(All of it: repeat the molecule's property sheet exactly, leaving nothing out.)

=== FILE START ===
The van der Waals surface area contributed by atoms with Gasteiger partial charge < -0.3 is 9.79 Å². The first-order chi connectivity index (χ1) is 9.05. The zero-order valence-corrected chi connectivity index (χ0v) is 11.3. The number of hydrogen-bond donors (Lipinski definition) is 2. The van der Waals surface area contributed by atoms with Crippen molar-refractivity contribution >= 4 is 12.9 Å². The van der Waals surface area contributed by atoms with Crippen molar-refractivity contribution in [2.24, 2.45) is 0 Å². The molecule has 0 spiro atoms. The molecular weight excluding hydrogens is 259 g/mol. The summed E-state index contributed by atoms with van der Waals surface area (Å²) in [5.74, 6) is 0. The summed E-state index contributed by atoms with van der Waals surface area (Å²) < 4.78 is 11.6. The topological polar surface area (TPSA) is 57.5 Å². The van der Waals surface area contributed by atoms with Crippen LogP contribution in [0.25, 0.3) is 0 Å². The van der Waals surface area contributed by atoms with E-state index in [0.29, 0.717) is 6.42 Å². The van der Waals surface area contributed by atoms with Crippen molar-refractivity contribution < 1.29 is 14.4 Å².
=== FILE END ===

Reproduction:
The van der Waals surface area contributed by atoms with Gasteiger partial charge < -0.3 is 9.79 Å². The first-order chi connectivity index (χ1) is 9.05. The zero-order valence-corrected chi connectivity index (χ0v) is 11.3. The number of hydrogen-bond donors (Lipinski definition) is 2. The van der Waals surface area contributed by atoms with Crippen molar-refractivity contribution >= 4 is 12.9 Å². The van der Waals surface area contributed by atoms with Crippen molar-refractivity contribution in [2.24, 2.45) is 0 Å². The molecule has 0 spiro atoms. The molecular weight excluding hydrogens is 259 g/mol. The summed E-state index contributed by atoms with van der Waals surface area (Å²) in [5.74, 6) is 0. The summed E-state index contributed by atoms with van der Waals surface area (Å²) < 4.78 is 11.6. The topological polar surface area (TPSA) is 57.5 Å². The van der Waals surface area contributed by atoms with Crippen LogP contribution in [0.25, 0.3) is 0 Å². The van der Waals surface area contributed by atoms with E-state index in [0.29, 0.717) is 6.42 Å². The van der Waals surface area contributed by atoms with Crippen molar-refractivity contribution < 1.29 is 14.4 Å².